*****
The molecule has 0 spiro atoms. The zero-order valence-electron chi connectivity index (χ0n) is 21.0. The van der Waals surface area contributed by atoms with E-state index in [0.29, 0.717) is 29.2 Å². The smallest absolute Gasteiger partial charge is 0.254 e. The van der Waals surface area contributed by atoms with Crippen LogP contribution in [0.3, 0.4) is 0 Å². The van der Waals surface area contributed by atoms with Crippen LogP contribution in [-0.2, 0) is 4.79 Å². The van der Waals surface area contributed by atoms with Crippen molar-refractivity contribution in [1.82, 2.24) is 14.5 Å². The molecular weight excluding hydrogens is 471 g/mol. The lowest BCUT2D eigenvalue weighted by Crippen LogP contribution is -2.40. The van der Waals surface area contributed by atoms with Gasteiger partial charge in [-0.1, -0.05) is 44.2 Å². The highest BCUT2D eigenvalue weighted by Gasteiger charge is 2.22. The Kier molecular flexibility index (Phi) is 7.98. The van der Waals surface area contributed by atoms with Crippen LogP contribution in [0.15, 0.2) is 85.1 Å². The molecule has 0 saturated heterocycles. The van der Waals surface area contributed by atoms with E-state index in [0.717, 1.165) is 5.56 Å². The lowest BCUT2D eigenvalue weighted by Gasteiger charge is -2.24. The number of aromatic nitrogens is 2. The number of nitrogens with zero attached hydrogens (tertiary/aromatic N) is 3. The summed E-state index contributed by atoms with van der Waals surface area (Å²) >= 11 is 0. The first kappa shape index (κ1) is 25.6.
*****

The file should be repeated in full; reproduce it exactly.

The molecule has 0 spiro atoms. The zero-order valence-electron chi connectivity index (χ0n) is 21.0. The van der Waals surface area contributed by atoms with E-state index in [0.29, 0.717) is 29.2 Å². The smallest absolute Gasteiger partial charge is 0.254 e. The van der Waals surface area contributed by atoms with Crippen LogP contribution in [0.3, 0.4) is 0 Å². The van der Waals surface area contributed by atoms with Crippen LogP contribution in [-0.2, 0) is 4.79 Å². The van der Waals surface area contributed by atoms with Crippen molar-refractivity contribution in [1.82, 2.24) is 14.5 Å². The molecular weight excluding hydrogens is 471 g/mol. The lowest BCUT2D eigenvalue weighted by Crippen LogP contribution is -2.40. The van der Waals surface area contributed by atoms with Gasteiger partial charge in [-0.1, -0.05) is 44.2 Å². The highest BCUT2D eigenvalue weighted by Gasteiger charge is 2.22. The Kier molecular flexibility index (Phi) is 7.98. The van der Waals surface area contributed by atoms with Crippen LogP contribution in [0.15, 0.2) is 85.1 Å². The molecule has 0 saturated heterocycles. The van der Waals surface area contributed by atoms with E-state index in [0.717, 1.165) is 5.56 Å². The lowest BCUT2D eigenvalue weighted by Gasteiger charge is -2.24. The number of aromatic nitrogens is 2. The number of nitrogens with zero attached hydrogens (tertiary/aromatic N) is 3. The summed E-state index contributed by atoms with van der Waals surface area (Å²) >= 11 is 0. The first kappa shape index (κ1) is 25.6.